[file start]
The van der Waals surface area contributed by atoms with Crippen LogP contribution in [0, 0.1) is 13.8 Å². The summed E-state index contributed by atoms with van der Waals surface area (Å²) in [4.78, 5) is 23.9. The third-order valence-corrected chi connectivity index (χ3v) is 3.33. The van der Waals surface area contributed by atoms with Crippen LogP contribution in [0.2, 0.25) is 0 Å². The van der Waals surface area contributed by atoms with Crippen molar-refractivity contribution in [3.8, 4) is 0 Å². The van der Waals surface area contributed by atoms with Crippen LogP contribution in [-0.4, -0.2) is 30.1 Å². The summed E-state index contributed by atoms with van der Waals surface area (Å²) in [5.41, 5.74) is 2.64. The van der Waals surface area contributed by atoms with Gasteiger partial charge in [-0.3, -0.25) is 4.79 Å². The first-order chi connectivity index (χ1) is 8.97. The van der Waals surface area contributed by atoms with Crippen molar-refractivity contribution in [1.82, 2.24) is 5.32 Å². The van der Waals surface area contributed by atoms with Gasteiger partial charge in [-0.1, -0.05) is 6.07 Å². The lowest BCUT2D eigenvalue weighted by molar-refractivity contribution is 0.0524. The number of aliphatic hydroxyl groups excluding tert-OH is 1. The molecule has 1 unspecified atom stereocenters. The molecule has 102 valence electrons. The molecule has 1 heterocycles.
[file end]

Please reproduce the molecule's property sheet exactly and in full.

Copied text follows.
The van der Waals surface area contributed by atoms with Crippen LogP contribution in [0, 0.1) is 13.8 Å². The summed E-state index contributed by atoms with van der Waals surface area (Å²) in [4.78, 5) is 23.9. The third-order valence-corrected chi connectivity index (χ3v) is 3.33. The van der Waals surface area contributed by atoms with Crippen LogP contribution in [0.2, 0.25) is 0 Å². The van der Waals surface area contributed by atoms with Crippen molar-refractivity contribution in [3.8, 4) is 0 Å². The van der Waals surface area contributed by atoms with Crippen LogP contribution in [-0.4, -0.2) is 30.1 Å². The summed E-state index contributed by atoms with van der Waals surface area (Å²) in [5.41, 5.74) is 2.64. The van der Waals surface area contributed by atoms with Gasteiger partial charge in [-0.3, -0.25) is 4.79 Å². The first-order chi connectivity index (χ1) is 8.97. The van der Waals surface area contributed by atoms with Crippen molar-refractivity contribution in [1.82, 2.24) is 5.32 Å². The van der Waals surface area contributed by atoms with Gasteiger partial charge in [-0.1, -0.05) is 6.07 Å². The lowest BCUT2D eigenvalue weighted by molar-refractivity contribution is 0.0524. The number of aliphatic hydroxyl groups excluding tert-OH is 1. The molecule has 1 unspecified atom stereocenters. The molecule has 102 valence electrons. The molecule has 1 heterocycles.